One of my favorite watches is a cal. 321 pre-moon Speedmaster. meaning it was the model that was tested and first used in the space program rather than the model that commemorates it, i.e., it uses the cal. 321 not the subsequent 861 movement, and has the seamonster logo on the back, rather than the "first watch used on the moon" commenmorative verbiage that came later. It just gave out on me this weekend and I brought it in to the Omega boutique for service. It will, no doubt, cost a lot to work on and will have to go back to Switzerland. That is expected and not an issue for me as chronograph service is expensive and old ones, more so. I know that I will not want them to buff the case, though I don't care if they replace the crystal. I probably don't care if they replace the hands. My question is, what should I let them do with the dial? This model has an applied Omega logo, which is rare, even among the pre-moon speedies. It is also, IMO, nicer than the printed logo. If they have to remove that, I will say no. But what about repainting the lume? The lume is long dead and flaking in places, though it is still perfectly legible (the lume has flaked off the hour and minute hands, making them kind of skeletal). The rest of the dial printing is very good. On the one hand, I am kind of the view that anything done by the factory "counts" as original, or at least genuine, and, frankly, in keeping with the utilitarian nature of the watch, making it more legible is good. But I also think of this watch as somewhat historic, especially the dial.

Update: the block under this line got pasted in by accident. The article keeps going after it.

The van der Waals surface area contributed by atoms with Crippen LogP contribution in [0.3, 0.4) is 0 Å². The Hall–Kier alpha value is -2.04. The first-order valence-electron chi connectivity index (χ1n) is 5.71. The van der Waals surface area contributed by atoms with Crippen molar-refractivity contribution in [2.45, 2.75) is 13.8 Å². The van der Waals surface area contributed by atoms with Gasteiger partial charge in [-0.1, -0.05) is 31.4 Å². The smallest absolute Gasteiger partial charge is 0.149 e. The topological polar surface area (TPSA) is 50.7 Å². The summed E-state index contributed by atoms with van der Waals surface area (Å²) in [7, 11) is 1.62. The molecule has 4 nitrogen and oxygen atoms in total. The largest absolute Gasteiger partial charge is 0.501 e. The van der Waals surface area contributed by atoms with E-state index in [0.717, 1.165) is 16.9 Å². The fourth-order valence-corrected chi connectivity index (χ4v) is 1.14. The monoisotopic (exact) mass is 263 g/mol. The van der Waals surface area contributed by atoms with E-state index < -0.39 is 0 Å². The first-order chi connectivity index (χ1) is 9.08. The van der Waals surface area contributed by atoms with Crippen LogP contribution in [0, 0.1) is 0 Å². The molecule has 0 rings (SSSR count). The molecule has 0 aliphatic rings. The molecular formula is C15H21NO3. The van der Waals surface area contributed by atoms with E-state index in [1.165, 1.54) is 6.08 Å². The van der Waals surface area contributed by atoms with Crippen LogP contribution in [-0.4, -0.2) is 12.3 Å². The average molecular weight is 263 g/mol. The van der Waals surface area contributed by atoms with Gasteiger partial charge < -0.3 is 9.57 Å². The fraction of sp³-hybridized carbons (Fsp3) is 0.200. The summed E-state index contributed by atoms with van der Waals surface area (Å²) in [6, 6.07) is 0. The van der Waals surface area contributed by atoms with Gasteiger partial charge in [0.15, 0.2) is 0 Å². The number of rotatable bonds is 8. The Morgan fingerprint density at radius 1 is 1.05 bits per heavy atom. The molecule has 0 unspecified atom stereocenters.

So . . . if they want to repaint the dial or the lume, should I let them?

    BTW, my experience with Omega service in Switzerland for their vintage watches has been outstanding. It was always better than expected, so I am not so worried about quality.
     
  11. tifosi

    tifosi Senior member

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    +1,000
     
  12. RFX45

    RFX45 Senior member

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    Actually, I change my vote, get the Pam and let me buy the Cartier for that price. :D
     
  13. tifosi

    tifosi Senior member

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    That's a tough one. I do not believe Omega will repaint the dial/lume. They will want to replace. And they will most likely not replace with a applied logo dial. If I were you, I would keep all the dial /hands original. They may give you an hard time about the lume flaking as these pieces can make their way into the movement.

    On the other hand, the dial hands are part of the charm of the watch, but if you do not plan to sell and you want a truly functional watch then replacing them will be a nice option. It will always be a pre-moon Speedy. Just make sure you never want to sell it before you do it.
     
  14. mafoofan

    mafoofan Senior member Dubiously Honored

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    I'd be surprised if they offer to repaint the dial--they are more likely to simply replace it. In either case, I would advise against doing so. You have a significant vintage watch with all genuine, untouched parts. Replacing the crystal will not harm value, but replacing virtually anything else will. Take a look at what happens to vintage Rolex Submariner prices when it turns out the dial is a factory replacement dial. Or IWC Mark XI prices when the lume has been repainted (albeit not by the factory).

    A light refinishing of the case would be much less value destructive than any of the above.

    In short: NO!!!!!

    Now you tell me: Tank or Panerai?
     
    Last edited: Oct 13, 2014
  15. Keith T

    Keith T Senior member